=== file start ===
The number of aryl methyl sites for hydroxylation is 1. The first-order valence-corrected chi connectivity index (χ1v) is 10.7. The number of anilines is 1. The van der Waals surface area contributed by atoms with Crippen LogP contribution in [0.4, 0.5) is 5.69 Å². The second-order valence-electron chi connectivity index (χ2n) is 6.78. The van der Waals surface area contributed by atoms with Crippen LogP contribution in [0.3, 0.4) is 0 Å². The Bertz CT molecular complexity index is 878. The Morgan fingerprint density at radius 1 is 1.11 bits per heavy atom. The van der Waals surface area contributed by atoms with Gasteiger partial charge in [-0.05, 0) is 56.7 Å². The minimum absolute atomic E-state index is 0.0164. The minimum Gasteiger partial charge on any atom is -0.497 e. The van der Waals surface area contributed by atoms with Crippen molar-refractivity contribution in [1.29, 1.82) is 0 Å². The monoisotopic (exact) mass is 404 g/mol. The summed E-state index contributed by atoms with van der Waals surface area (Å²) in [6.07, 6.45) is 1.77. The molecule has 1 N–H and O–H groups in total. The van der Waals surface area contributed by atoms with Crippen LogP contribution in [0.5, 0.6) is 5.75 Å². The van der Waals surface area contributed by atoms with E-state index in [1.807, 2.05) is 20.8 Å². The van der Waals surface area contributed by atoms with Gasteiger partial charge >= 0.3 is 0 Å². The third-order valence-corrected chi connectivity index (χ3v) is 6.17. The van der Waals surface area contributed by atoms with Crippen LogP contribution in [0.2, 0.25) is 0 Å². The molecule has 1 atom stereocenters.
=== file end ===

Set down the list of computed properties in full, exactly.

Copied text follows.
The number of aryl methyl sites for hydroxylation is 1. The first-order valence-corrected chi connectivity index (χ1v) is 10.7. The number of anilines is 1. The van der Waals surface area contributed by atoms with Crippen LogP contribution in [0.4, 0.5) is 5.69 Å². The second-order valence-electron chi connectivity index (χ2n) is 6.78. The van der Waals surface area contributed by atoms with Crippen LogP contribution in [0.3, 0.4) is 0 Å². The Bertz CT molecular complexity index is 878. The Morgan fingerprint density at radius 1 is 1.11 bits per heavy atom. The van der Waals surface area contributed by atoms with Gasteiger partial charge in [-0.05, 0) is 56.7 Å². The minimum absolute atomic E-state index is 0.0164. The minimum Gasteiger partial charge on any atom is -0.497 e. The van der Waals surface area contributed by atoms with Crippen molar-refractivity contribution in [1.29, 1.82) is 0 Å². The monoisotopic (exact) mass is 404 g/mol. The summed E-state index contributed by atoms with van der Waals surface area (Å²) in [6.07, 6.45) is 1.77. The molecule has 1 N–H and O–H groups in total. The van der Waals surface area contributed by atoms with Crippen LogP contribution in [0.5, 0.6) is 5.75 Å². The van der Waals surface area contributed by atoms with E-state index in [1.807, 2.05) is 20.8 Å². The van der Waals surface area contributed by atoms with Gasteiger partial charge >= 0.3 is 0 Å². The third-order valence-corrected chi connectivity index (χ3v) is 6.17. The van der Waals surface area contributed by atoms with Crippen LogP contribution in [0.2, 0.25) is 0 Å². The molecule has 1 atom stereocenters.